Identification of THY1 as a novel thyrotrope marker and THY1 antibody-mediated thyrotrope isolation in the rat anterior pituitary gland
BIOCHEMICAL AND BIOPHYSICAL RESEARCH COMMUNICATIONS
Authors: Horiguchi, Kotaro; Nakakura, Takashi; Yoshida, Saishu; Tsukada, Takehiro; Kanno, Naoko; Hasegawa, Rumi; Takigami, Shu; Ohsako, Shunji; Kato, Takako; Kato, Yukio
Contact-dependent (juxtacrine) signaling is important for local cell-to-cell interaction and has received attention in recent years regarding its role in pituitary function, differentiation, and development This study investigated one of the juxtacrine-related molecules, thymocyte differentiation antigen 1 (THY1), in the anterior lobe of the rat pituitary gland. Western blot analysis revealed expression of the THY1 protein in the adult rat anterior lobe. We also found that the THY1 ligand, integrin-(beta 2(ITGB2), is also expressed in the pituitary gland. In situ hybridization and immunohistochemical analyses showed that both THY1 mRNA and protein were present in almost, if not all, thyroid-stimulating hormone (TSH)-immunopositive cells (thyrotropes) and that ITGB2 was co-expressed in these cells. As THY1 appeared to represent a novel marker for thyrotropes, we then attempted to isolate these cells from various anterior lobe cells by the use of a THY1 antibody and a pluriBead-cascade cell isolation system. This technology allowed the isolation of thyrotropes with 83% purity at about 17-fold enrichment. Furthermore, the isolated THY1-immunopositive cells had higher Tsh mRNA levels compared with THY1-immunonegative cells and released TSH in response to thyrotropin-releasing hormone. These findings indicated that THY1 represents a potent thyrotrope marker and that the thyrotrope isolation method using the THY1 antibody may serve as a powerful tool to analyze their function including juxtacrine regulation through THY1/ITGB2 interaction. (C) 2016 Elsevier Inc. All rights reserved.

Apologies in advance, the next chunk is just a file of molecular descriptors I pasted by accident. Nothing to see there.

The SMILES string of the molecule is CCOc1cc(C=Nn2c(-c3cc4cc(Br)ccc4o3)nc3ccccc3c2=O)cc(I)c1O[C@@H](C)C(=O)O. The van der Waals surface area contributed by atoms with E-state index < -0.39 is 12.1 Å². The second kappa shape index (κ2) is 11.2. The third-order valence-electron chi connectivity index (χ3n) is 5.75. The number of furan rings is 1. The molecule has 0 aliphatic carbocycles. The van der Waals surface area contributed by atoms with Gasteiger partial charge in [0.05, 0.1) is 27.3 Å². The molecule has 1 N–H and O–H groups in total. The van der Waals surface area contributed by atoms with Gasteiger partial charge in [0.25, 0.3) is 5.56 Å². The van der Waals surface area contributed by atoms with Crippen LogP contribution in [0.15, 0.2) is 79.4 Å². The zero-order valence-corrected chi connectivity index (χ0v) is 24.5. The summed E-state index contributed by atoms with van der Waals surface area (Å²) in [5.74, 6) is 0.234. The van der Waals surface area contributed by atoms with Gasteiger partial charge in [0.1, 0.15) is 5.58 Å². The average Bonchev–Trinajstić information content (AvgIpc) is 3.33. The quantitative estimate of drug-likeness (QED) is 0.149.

Transcription factor c-Rel plays a crucial role in driving anti-CD40-mediated innate colitis
Authors: Visekruna, A.; Linnerz, T.; Martinic, V.; Vachharajani, N.; Hartmann, S.; Harb, H.; Joeris, T.; Pfefferle, P. I.; Hofer, M. J.; Steinhoff, U.
Genetic and environmental factors, including the commensal microbiota, have a crucial role in the development of inflammatory bowel disease. Aberrant activation of the transcription factor NF-kappa B is associated with chronic intestinal inflammation in mice and humans. Recently, an emerging family of innate lymphoid cells (ILCs) has been identified at mucosal sites contributing to the maintenance of gut homeostasis and intestinal immunopathology. Here, we show that the NF-kappa B protein c-Rel regulates the inflammatory potential of colonic IFN-gamma(+)Thy1(+) ILCs to induce anti-CD40-mediated colitis in rag1(-/-) mice. Stimulation of dendritic cells (DCs) with anti-CD40 or CD40L led to translocation of c-Rel into the nucleus resulting in induction of expression of interleukin-12 (IL-12) and IL-23, key regulators of innate cell-induced colitis. While c-Rel deficiency completely abrogated anti-CD40-induced colitis, adoptively transferred wild-type DCs were able to induce pronounced colonic inflammation in rag1(-/-) rel(-/-) mice. In summary, these results suggest that the expression of c-Rel in DCs is essential for initiating anti-CD40-mediated intestinal pathogenesis.